American Society for Pharmacology and Experimental Therapeutics
Journal of Pharmacology and Experimental Therapeutics vol:295 issue:1 pages:274-83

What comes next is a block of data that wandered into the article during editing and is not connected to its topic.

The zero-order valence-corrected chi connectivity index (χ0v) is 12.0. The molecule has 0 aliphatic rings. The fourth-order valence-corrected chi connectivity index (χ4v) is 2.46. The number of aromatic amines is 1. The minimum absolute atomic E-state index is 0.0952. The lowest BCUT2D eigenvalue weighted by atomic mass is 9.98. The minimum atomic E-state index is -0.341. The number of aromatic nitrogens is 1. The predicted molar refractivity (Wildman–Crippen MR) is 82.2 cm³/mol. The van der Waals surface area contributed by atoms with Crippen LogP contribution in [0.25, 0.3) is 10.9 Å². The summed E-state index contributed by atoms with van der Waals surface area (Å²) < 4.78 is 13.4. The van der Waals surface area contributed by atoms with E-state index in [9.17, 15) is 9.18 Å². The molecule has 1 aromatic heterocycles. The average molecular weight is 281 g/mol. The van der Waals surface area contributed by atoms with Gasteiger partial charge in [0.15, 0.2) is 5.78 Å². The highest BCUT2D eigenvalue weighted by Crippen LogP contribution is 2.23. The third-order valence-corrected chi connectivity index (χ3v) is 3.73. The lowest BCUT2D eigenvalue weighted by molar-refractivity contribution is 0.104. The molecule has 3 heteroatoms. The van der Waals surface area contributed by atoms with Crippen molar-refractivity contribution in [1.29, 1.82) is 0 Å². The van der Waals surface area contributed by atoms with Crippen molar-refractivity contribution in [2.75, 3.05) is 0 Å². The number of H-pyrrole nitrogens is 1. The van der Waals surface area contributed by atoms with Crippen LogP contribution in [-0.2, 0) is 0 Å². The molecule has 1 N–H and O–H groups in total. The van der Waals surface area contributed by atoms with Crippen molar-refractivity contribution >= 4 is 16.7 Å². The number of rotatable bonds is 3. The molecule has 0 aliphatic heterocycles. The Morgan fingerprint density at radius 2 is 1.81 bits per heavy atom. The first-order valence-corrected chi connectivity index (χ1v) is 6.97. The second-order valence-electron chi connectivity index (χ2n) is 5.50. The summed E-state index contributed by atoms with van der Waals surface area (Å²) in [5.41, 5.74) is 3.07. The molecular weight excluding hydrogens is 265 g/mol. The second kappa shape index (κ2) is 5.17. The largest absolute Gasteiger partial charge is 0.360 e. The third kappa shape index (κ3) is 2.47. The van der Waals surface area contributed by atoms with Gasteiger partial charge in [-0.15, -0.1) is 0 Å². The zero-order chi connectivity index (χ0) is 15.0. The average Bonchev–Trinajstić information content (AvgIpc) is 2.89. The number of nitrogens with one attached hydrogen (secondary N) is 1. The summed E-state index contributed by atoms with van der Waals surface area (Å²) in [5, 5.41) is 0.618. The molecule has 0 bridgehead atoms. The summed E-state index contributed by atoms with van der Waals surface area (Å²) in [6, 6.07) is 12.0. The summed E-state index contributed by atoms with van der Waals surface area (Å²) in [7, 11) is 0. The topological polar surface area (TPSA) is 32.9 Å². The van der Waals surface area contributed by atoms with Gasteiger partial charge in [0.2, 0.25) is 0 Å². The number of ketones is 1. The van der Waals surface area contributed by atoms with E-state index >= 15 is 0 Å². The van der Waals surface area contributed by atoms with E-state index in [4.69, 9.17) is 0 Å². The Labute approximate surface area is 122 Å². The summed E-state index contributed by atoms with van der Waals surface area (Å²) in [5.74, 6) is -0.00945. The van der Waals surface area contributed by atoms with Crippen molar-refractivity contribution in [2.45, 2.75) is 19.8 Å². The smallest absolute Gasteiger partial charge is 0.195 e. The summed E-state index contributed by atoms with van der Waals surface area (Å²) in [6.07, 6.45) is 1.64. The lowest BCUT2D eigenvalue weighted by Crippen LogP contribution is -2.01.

Human dopamine D(2) and D(3) receptors were expressed in Chinese hamster ovary (CHO) and Escherichia coli cells to compare their ligand binding properties in the presence or absence of G-proteins and to analyze their ability to interact with G(i/o)-proteins. Binding affinities of agonists (dopamine, 7-OH-DPAT, PD128907, lisuride) and antagonists/inverse agonists (haloperidol, risperidone, domperidone, spiperone, raclopride, nemonapride), measured using [(125)I]iodosulpride and [(3)H]7-OH-DPAT, were similar for hD(3) receptors in E. coli and CHO cell membranes. Both agonists and antagonists showed 2- to 25-fold lower binding affinities at hD(2) receptors in E. coli versus CHO cell membranes (measured with [(3)H]spiperone), but the rank order of potencies remained similar. Purported inverse agonists did not display higher affinities for G-protein-free receptors. In CHO membranes, GppNHp decreased high affinity agonist ([(3)H]7-OH-DPAT) binding at hD(2) receptors but not at hD(3) receptors. Also, [(3)H]7-OH-DPAT (nanomolar concentration range) binding was undetectable at hD(2) but clearly measurable at hD(3) receptors in E. coli membranes. Addition of a G(i/o)-protein mix to E. coli membranes increased high affinity [(3)H]7-OH-DPAT binding in a concentration-dependent manner at hD(2) and hD(3) receptors; this effect was reversed by addition of GppNHp. The potency of the G(i/o)-protein mix to reconstitute high affinity binding was similar for hD(2) and hD(3) receptors. Thus, agonist binding to D(3) receptors is only slightly affected by G-protein uncoupling, pointing to a rigid receptor structure. Furthermore, we propose that the generally reported lower signaling capacity of D(3) receptors (versus D(2) receptors) is not due to its lower affinity for G-proteins but attributed to its lower capacity to activate these G-proteins.